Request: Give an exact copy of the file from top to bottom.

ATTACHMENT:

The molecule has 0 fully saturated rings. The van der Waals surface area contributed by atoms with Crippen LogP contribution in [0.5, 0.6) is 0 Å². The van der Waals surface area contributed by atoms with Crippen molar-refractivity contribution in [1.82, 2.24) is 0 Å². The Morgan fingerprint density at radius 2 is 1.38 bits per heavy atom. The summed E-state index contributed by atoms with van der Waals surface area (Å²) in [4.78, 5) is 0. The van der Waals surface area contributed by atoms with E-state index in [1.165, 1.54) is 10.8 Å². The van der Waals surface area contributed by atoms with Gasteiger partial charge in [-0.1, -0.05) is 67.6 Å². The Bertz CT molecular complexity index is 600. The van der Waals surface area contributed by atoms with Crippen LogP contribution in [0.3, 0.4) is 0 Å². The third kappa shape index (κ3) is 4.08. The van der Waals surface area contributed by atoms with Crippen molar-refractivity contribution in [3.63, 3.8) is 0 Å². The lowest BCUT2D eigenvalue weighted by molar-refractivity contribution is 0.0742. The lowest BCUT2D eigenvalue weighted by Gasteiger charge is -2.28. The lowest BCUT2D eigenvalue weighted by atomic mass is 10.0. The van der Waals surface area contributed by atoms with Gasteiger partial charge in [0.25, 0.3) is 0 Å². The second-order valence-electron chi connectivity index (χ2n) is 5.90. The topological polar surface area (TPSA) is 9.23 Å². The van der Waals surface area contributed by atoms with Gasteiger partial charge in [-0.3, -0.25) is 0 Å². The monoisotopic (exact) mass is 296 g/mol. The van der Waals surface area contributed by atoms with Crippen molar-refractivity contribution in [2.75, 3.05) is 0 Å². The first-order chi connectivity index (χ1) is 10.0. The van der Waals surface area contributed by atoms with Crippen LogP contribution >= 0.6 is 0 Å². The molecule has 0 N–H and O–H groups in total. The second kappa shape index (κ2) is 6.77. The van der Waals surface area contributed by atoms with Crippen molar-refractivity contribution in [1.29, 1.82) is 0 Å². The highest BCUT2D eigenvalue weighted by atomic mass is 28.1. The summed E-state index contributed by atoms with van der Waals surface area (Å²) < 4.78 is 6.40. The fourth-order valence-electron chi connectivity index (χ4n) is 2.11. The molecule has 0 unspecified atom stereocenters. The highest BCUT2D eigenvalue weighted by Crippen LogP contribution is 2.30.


The molecule has 0 fully saturated rings. The van der Waals surface area contributed by atoms with Crippen LogP contribution in [0.5, 0.6) is 0 Å². The van der Waals surface area contributed by atoms with Crippen molar-refractivity contribution in [1.82, 2.24) is 0 Å². The Morgan fingerprint density at radius 2 is 1.38 bits per heavy atom. The summed E-state index contributed by atoms with van der Waals surface area (Å²) in [4.78, 5) is 0. The van der Waals surface area contributed by atoms with E-state index in [1.165, 1.54) is 10.8 Å². The van der Waals surface area contributed by atoms with Gasteiger partial charge in [-0.1, -0.05) is 67.6 Å². The Bertz CT molecular complexity index is 600. The van der Waals surface area contributed by atoms with Crippen LogP contribution in [0.3, 0.4) is 0 Å². The third kappa shape index (κ3) is 4.08. The van der Waals surface area contributed by atoms with Crippen molar-refractivity contribution in [3.63, 3.8) is 0 Å². The lowest BCUT2D eigenvalue weighted by molar-refractivity contribution is 0.0742. The lowest BCUT2D eigenvalue weighted by Gasteiger charge is -2.28. The lowest BCUT2D eigenvalue weighted by atomic mass is 10.0. The van der Waals surface area contributed by atoms with Gasteiger partial charge in [0.25, 0.3) is 0 Å². The second-order valence-electron chi connectivity index (χ2n) is 5.90. The topological polar surface area (TPSA) is 9.23 Å². The van der Waals surface area contributed by atoms with Gasteiger partial charge in [-0.3, -0.25) is 0 Å². The monoisotopic (exact) mass is 296 g/mol. The van der Waals surface area contributed by atoms with Crippen molar-refractivity contribution in [2.75, 3.05) is 0 Å². The first-order chi connectivity index (χ1) is 10.0. The van der Waals surface area contributed by atoms with Crippen LogP contribution >= 0.6 is 0 Å². The molecule has 0 N–H and O–H groups in total. The second kappa shape index (κ2) is 6.77. The van der Waals surface area contributed by atoms with Crippen molar-refractivity contribution in [1.29, 1.82) is 0 Å². The highest BCUT2D eigenvalue weighted by atomic mass is 28.1. The summed E-state index contributed by atoms with van der Waals surface area (Å²) < 4.78 is 6.40. The fourth-order valence-electron chi connectivity index (χ4n) is 2.11. The molecule has 0 unspecified atom stereocenters. The highest BCUT2D eigenvalue weighted by Crippen LogP contribution is 2.30.